Commuting post-lockdown: An opportunity for “significant change in the way we all travel”
29th June 2020
Ann O’Driscoll is Director of North Bristol SusCom – a group of major employers located in North Bristol trying to reduce single car occupancy commuting by their 45,000 employees and 30,000 students. They are working together to influence and improve local transport provision to combat congestion, improve the health of their staff and reduce their impact on the environment.
North Bristol SusCom businesses want to lead by example and enable car sharing, walking, cycling, bus use, rail, working from home and other forms of active or public transport as preferred ways to work and around the area on business. In this blog below, Ann reflects on the experiences of their business members during the pandemic, and the window of opportunity to make significant changes to the way we travel.
The Covid-19 pandemic has had a huge impact on all our lives. Many have lost loved ones, some their livelihoods, others have been on the front line helping those with Covid-19 or delivering food and supplies to those in need or self-isolating. Many have been less directly impacted by the virus itself but may have had to get to grips with working from home, being furloughed, becoming part-time teachers and carers, learning how far 2 metres apart actually is and how to unmute on Zoom meetings.
There are things we will want to leave far behind us when the pandemic is over but there will also be things we will want to see continue. One thing is certain, there are many further challenges ahead and they will keep on coming and challenging us so we all need to work harder and faster to build a more resilient future for all.
In my role as Director of North Bristol SusCom, I have been speaking regularly with my business members to find out how they and their staff are coping and discuss how we can try and retain some of the unexpected benefits that we experienced in lockdown. Benefits like:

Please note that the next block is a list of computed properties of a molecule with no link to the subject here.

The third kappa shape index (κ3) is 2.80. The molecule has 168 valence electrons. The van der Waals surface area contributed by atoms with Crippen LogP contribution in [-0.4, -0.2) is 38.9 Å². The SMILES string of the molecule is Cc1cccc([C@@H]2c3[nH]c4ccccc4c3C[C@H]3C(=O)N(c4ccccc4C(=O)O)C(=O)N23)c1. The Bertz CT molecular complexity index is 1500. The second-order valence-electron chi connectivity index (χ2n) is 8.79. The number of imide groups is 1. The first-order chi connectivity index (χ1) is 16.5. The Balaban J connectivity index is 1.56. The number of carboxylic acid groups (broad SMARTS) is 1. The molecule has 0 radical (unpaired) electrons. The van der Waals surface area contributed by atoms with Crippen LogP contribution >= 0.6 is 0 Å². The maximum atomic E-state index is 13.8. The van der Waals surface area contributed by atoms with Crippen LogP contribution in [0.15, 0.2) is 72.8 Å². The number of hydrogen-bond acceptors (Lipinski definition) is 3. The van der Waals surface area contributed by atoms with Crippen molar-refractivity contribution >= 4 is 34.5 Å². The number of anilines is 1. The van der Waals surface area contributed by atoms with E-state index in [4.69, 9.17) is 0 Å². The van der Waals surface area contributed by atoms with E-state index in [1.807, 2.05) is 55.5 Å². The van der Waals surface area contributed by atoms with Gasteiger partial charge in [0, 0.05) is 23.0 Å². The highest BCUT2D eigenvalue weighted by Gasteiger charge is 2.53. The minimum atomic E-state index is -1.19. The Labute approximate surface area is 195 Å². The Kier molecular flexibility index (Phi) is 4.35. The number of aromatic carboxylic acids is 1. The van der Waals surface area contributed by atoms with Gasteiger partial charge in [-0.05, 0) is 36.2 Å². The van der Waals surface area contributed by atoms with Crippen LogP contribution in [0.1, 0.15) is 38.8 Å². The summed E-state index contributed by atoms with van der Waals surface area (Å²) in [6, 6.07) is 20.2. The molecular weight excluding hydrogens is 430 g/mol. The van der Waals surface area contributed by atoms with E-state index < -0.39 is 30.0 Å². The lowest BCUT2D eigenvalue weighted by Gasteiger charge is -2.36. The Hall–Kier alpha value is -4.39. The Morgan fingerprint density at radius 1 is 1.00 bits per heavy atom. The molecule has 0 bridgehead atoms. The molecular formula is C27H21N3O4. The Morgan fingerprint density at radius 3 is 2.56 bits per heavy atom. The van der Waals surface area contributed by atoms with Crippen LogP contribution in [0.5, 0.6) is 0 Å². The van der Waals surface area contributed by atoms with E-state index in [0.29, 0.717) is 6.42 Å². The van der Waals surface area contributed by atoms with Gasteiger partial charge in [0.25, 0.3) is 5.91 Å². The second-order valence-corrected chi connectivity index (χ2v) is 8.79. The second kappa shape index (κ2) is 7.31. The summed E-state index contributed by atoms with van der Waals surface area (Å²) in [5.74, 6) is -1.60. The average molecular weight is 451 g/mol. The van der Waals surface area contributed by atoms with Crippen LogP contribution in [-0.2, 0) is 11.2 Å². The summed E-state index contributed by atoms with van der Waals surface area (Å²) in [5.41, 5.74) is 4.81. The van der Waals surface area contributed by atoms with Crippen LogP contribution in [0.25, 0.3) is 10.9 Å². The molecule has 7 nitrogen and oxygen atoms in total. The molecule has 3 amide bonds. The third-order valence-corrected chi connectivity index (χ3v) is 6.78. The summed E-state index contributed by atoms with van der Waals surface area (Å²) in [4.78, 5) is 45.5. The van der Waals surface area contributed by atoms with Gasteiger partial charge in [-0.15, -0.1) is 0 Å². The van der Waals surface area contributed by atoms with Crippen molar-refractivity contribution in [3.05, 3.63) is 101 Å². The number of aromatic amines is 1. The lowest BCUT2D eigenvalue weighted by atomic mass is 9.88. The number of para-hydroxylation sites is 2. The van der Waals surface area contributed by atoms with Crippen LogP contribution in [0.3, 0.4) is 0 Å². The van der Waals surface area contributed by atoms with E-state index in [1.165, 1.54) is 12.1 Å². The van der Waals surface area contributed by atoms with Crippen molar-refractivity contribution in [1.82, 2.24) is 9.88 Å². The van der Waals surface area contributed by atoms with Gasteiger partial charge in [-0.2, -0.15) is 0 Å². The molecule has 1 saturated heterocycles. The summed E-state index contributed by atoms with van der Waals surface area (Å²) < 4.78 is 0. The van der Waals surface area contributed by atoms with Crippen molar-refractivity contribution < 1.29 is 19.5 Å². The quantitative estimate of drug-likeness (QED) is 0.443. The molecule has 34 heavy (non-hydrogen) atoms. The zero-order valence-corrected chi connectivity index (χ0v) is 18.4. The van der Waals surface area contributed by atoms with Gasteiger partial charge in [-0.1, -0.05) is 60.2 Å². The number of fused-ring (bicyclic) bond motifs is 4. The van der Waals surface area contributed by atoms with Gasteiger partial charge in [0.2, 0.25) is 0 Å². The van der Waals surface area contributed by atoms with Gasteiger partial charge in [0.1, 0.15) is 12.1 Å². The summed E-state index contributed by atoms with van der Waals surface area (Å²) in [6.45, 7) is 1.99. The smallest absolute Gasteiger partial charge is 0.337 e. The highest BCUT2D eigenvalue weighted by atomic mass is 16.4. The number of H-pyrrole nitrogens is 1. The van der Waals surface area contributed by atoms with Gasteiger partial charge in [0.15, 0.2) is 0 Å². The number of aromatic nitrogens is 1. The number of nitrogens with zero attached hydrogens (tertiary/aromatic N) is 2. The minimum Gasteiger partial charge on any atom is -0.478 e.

- cleaner air
- reduction in motorised traffic on the roads
- increases in the number of people walking and cycling
- working from home
- having more flexible working hours to enable better management of commitments from work and family work
- more informal work meetings
- saving money on reduced need to travel
To help support our members, North Bristol SusCom has set up some pages on our website that contain Covid 19: advice and information advice on a range of topics:
- Working safely/working from home
- Safer Travel Guidance
- Support for members
- Walking and Cycling
- Public Transport
- Car sharing and electric vehicles
I have been incredibly impressed how many of our members and the wider business community have adapted to the pandemic and to new ways of working. Our business are:
- building ventilators for the NHS
- supporting staff to continue to work from home – ensuring they have the necessary equipment for safe and effective homeworking
- keeping an eye on the welfare of staff – enabling employees who cannot work from home to work safely at the office.
- upgrading systems to ensure remote working is possible and productive – one business completely digitised their entire finance system during the lockdown
- reconfiguring offices and manufacturing areas to enable social distancing and changing shift patterns to avoid overlap and allow for additional cleaning.
- promoting cycle to work schemes and offering loan bikes to increase the numbers cycling to work or near home.
- looking at reallocating car parking for cycle and active travel facilities like showers and secure cycle parking.
- increasing the numbers who can permanently work from home and reconfiguring parts of the office to allow for more collaboration space to be used on a more ad hoc basis.
- making their premises Covid secure to ensure those working on site are safe.
There is a real window of opportunity to deliver significant change in the way we all travel. But, that window is already starting to close. As we start moving out of lockdown many of the benefits we experienced are in danger of being eroded as traffic levels are increasing, pollution levels are rising, public transport services have restricted capacity leading many to jump in their cars and not enough space is being available to ensure people walking and cycling can do so safely and maintain social distancing.
The world has just undergone what is arguably the largest behaviour change experiment the world has ever seen. We need to seize this opportunity to accelerate the pace of change required. The time to act is now.